Belgen mensen zijn vriendelijk – Belgians are friendly.

Belgen mensen zijn vriendelijk  – Yes, Belgians are generally friendly as most people on this planet are but I’ve found foreigners to Belgium to be particularly inclined to find Belgian people friendly. I think they mistake this “over-friendliness” with two other qualities that, when mixed, could be construed as “friendly”.

I’ve already explored the “organizedtrait of Belgians. If you mix this trait with another trait (not yet written about) they have – the trait of punctuality. There’s another trait, civility, which is also often mistaken for friendliness.

As a newcomer to Belgium, I found that Belgian people were immensely curious about where I came from as I definitely had an accent. My initial reaction was always “what accent?” although I never voiced this. They would always guess, mistakenly that I was Australian. The second reaction was always, without fail, a look of amazement and to ask why I’d leave such a beautiful, sunny, hot country for this grey, rainy cold place. Belgians are immensely fascinated (although they’re very quiet about it) by other cultures but they have a failsafe when all that “other culture” gets too much. They enjoy the security and safety of knowing they can go home and everything will be normal and oké. That’s a good thing and something I like here too.

As a newcomer to Belgium, I would marvel at the etiquette used for public transport. When travelling by De Lijn bus, tram or train there’s certain civilities that are adhered to. Those not adhering are either badly mannered youngsters or uncivil foreigners and are most often found in the big cities. Most people even in the cities still abide by this fundamental public transport etiquette and the people in the smaller areas abide by it completely. Here’s how it goes:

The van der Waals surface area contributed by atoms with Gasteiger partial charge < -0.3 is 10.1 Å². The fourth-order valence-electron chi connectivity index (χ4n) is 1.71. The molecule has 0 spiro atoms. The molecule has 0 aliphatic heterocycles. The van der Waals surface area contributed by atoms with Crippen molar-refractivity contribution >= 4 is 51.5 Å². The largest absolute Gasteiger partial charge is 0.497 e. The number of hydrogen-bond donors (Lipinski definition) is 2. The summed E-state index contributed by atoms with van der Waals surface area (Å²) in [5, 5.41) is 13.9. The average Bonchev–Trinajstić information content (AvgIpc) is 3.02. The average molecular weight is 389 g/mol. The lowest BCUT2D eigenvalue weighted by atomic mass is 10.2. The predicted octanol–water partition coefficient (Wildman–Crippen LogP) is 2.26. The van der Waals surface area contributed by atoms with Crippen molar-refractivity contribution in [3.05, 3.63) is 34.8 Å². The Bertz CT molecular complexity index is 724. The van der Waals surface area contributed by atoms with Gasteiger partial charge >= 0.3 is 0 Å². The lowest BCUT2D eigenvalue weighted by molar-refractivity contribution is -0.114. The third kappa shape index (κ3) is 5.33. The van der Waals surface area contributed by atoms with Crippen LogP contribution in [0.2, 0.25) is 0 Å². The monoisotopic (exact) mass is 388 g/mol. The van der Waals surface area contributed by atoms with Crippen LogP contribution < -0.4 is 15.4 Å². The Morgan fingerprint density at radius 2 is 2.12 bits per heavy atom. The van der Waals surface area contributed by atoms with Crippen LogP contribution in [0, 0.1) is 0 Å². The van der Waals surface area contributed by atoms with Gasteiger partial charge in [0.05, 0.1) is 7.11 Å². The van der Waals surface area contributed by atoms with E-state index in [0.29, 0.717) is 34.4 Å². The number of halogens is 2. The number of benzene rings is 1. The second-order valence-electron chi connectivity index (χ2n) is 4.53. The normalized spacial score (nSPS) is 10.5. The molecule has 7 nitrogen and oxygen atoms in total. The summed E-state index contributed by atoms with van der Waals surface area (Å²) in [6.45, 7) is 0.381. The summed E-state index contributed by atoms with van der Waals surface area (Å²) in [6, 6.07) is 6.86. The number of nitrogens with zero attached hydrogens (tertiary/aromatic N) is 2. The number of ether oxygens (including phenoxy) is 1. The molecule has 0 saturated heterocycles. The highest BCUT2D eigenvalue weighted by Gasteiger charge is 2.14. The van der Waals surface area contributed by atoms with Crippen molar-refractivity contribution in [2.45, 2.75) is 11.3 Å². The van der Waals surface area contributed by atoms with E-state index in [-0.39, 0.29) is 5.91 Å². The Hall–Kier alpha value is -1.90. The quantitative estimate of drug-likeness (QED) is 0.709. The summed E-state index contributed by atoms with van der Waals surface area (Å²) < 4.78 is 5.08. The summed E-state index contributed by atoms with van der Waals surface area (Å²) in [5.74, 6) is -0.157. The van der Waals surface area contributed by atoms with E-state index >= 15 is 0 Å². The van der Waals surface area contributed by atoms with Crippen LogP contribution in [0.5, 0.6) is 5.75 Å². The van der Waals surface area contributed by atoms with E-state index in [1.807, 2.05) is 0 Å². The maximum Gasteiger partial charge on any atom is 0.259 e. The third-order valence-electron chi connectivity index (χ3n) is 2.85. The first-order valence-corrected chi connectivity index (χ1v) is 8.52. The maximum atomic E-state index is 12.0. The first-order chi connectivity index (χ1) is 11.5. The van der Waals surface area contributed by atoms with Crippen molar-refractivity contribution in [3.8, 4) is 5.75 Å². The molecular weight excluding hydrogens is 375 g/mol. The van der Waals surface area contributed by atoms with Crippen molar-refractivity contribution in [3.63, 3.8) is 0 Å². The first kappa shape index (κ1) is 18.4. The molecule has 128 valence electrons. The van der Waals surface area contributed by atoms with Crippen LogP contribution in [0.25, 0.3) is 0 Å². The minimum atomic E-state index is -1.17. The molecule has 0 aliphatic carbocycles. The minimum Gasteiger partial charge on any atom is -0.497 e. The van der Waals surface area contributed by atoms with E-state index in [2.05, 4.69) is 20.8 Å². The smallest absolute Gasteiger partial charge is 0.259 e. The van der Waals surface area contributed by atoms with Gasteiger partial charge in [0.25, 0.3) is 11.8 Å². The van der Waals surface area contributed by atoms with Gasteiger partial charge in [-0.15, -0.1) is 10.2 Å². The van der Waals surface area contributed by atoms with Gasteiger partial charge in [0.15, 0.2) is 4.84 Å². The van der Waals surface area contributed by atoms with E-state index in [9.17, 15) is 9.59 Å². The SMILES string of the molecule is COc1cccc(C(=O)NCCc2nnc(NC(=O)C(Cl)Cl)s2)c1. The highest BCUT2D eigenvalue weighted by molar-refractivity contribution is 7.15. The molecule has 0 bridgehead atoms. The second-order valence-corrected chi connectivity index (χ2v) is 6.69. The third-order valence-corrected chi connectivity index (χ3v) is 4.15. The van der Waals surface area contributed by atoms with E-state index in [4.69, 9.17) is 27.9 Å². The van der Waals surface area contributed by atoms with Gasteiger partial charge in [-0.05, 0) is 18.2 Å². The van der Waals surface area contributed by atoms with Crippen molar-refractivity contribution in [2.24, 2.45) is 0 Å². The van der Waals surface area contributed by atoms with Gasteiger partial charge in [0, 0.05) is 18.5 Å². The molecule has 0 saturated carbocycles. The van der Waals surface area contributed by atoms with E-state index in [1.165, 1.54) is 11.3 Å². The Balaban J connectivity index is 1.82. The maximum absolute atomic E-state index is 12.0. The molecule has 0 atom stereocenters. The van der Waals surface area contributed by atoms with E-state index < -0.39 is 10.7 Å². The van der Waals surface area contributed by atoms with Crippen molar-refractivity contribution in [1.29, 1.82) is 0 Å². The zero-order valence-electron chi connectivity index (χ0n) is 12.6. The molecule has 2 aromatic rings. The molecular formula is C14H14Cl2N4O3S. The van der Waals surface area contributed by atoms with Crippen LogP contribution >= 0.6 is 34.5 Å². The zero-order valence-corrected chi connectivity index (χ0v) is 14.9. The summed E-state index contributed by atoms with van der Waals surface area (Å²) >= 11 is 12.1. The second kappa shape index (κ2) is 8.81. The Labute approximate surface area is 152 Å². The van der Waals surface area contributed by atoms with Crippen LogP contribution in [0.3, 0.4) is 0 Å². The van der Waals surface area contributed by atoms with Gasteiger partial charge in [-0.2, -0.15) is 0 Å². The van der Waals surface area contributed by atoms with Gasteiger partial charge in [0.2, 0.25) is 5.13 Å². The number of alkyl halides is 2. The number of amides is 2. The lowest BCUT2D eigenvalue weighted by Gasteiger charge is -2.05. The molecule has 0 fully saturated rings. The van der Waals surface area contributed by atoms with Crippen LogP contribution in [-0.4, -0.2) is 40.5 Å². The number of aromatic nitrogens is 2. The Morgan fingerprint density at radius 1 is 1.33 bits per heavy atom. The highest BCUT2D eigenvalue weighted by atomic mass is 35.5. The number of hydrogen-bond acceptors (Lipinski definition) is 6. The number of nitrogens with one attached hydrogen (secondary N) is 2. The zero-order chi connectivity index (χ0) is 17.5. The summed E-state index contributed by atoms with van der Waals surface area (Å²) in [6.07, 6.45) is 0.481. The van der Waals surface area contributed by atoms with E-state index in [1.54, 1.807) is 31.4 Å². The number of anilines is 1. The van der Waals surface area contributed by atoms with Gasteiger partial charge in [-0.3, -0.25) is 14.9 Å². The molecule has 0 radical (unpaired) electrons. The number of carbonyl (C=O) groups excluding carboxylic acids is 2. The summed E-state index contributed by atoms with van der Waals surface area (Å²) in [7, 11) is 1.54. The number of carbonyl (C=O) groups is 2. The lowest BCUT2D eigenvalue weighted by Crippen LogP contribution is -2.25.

People disembarking have right of way.

Beautiful to watch and appears friendly – once everyone’s off, everyone waiting to get on floods on.

The elderly, pregnant or parents with children get seating preference.

If any one of these category of people board the bus, real Belgians will lift their bottoms and stand so that they can sit.

As a newcomer to Belgian there was something that really amazed me and that’s how anyone and everyone would help a mother with a child in a stroller, the infirm or wheelchair-bound off and onto public transport. Once a whole group of guys helped an elderly lady get her wheelchair bound middle-aged child on and off a bus with a narrow door. They hoisted this person out of the wheelchair, got her, her wheelchair and mother into the bus and helped disembark them again! I found it quite touching until I got into the swing of the Belgian lifestyle.

These things I was mistaking as imminently friendly (shock – horror) were merely functional!

Here’s the trick. No-one, especially Belgians, can afford or want to be late! This friendly help with strollers and other people needing assistance is more about getting the bus to move (because the bus driver won’t go until it’s done) than anything else!

The elderly, pregnant and parents with children getting seating preference is simply civilized isn’t it?

Having an order for embarking and disembarking merely helps it get done faster and has nothing to do with friendliness.

Does this shock you? Did you think these actions friendly? Well, strangely enough they inherently are! This may sound like I’m making an about turn and perhaps I am but think on this. Even if the action doesn’t come from deep blubbering pink fluffiness with rainbow unicorns of friendliness, it certainly makes for a pleasant, friendly environment!

Footnote: I’m editing this post because I have been reminded by a Belgian that “er zitten ook vriendelijke belgen hoor” which means “hey dumb-dumb, you know me and I’m friendly”. Yes, there are indeed friendly Belgians here. One of them at the Biodome in Linkerover gave my little girl a whole bowl of fresh strawberries still warm from the sun. I assume from her little garden project simply out of pure pink friendly niceness. However I maintain my view that the general “friendliness” perceived by foreigners as encountered in general daily activity is merely a symptom of a functional society.